Brand values in diversity
Bill Budd, Virgin Enterprises Ltd, UK explained how Virgin has sought to retain its values as it has expanded from a small company to one with diverse products and services in a range of sectors, while remaining family led. “Our purpose – changing business for good – is very important,” said Bill. “Everything we do tries to ladder up to that responsibility.”
“We’ve diversified enormously over 50 years,” he added, and sticking to its values has been difficult at times, but it has always been purpose-led. For example, in the 1980s Virgin founded the Mates brand of condoms to help tackle the AIDS crisis.
The brand purpose is embedded in its amended articles of association (which require directors to consider all stakeholders), its purpose filter and philanthropic enterprises such as Virgin Unite and Virgin Startup.
For the Virgin Atlantic airline, this has led to new products for single parents, removing Seaworld from its packages and introducing genderless uniforms, as well as changes to its advertising to emphasise inclusivity while remaining bold and original.
In part 2 of the Conference, Risks and Rewards for Brands in the Metaverse, speakers discussed the future of brands in Web 3.0 and blockchain, generative AI and 3D and immersive tech. During the session, Nelly Mensah, LVMH, France provided an explanation using as examples Dior NFT-enabled sneakers (modelled by panel chair Leo Longauer of LVMH) and Tiffany X Cryptopunk NFTIFFS. “You can participate in Web 3.0 while concentrating on what differentiates your brand,” said Nelly.
Generative AI is being used by brands to support customer service and client advisers, for example matching foundation colours. The metaverse is bringing 3D content, digital fashion, 3D display innovation and microverse mini-games, said Nelly: “We’ll see digital content overload on physical a lot more … It’s not just about games.”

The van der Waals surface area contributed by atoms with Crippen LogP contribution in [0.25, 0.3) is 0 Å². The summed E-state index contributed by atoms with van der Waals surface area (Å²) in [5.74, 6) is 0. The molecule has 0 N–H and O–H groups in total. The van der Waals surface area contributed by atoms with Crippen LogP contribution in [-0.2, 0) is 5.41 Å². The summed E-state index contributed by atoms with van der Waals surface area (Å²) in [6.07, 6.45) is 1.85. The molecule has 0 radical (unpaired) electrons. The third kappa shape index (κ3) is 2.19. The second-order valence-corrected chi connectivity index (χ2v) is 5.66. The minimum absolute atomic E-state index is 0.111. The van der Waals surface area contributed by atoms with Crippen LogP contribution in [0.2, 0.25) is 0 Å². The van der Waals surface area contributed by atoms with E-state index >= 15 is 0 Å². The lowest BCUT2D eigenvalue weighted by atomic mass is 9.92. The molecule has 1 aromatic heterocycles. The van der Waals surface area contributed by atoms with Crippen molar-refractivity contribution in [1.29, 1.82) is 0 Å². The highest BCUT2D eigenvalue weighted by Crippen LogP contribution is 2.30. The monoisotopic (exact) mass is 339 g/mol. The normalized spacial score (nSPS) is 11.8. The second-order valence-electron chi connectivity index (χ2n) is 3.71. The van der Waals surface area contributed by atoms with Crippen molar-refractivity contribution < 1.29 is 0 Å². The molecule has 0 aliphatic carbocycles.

Jana Arden, Capgemini, Switzerland, described the development of the metaverse since the early 1980s. She explored virtual economies and products, connect virtual and physical spaces, brand premiumisation and engagement and NFT loyalty programmes. She said brands should ask: “What does the metaverse mean for us? What is our relationship with metaverse?”
Jana also warned that the customer experience is not optimised yet, and there are lots of questions ranging from data and privacy to taxation. “We need to speak about the non-successful cases as well as the successful cases,” she added.
Law and the metaverse
|The Welcome Reception on Tuesday evening had a German theme, with pretzels, schnitzels and currywurst and a brass band providing the entertainment.
Finally, Julius Stobbs, Stobbs, UK discussed the legal risks. He introduced Blockchain domain names (subject of a recent article by the MARQUES Cyberspace Team) such as .eth, .crypto, .nft and .handshake, saying: “They’re a key aspect of getting involved in Web 30 and metaverse so there is a brand risk of not getting involved with them.”
Two of the big problems are anonymity and decentralisation. “There are a lot of unscrupulous parties,” said Julius, “and no set regulation.” However, traditional enforcement methods may be relevant including to get disclosure and freeze assets. “We are seeing the courts start to look at these things,” he said, citing recent cases in the EU, UK, US, Singapore and China including the Hermès International v Rothschild decision in New York.
Courts are also looking into some issues raised by AI, notably copyright, and the EU, US and UK are all looking into the regulation of AI. “There will potentially be a totally different regulatory framework in the future,” said Julius. “We need to watch the space to see how it develops.”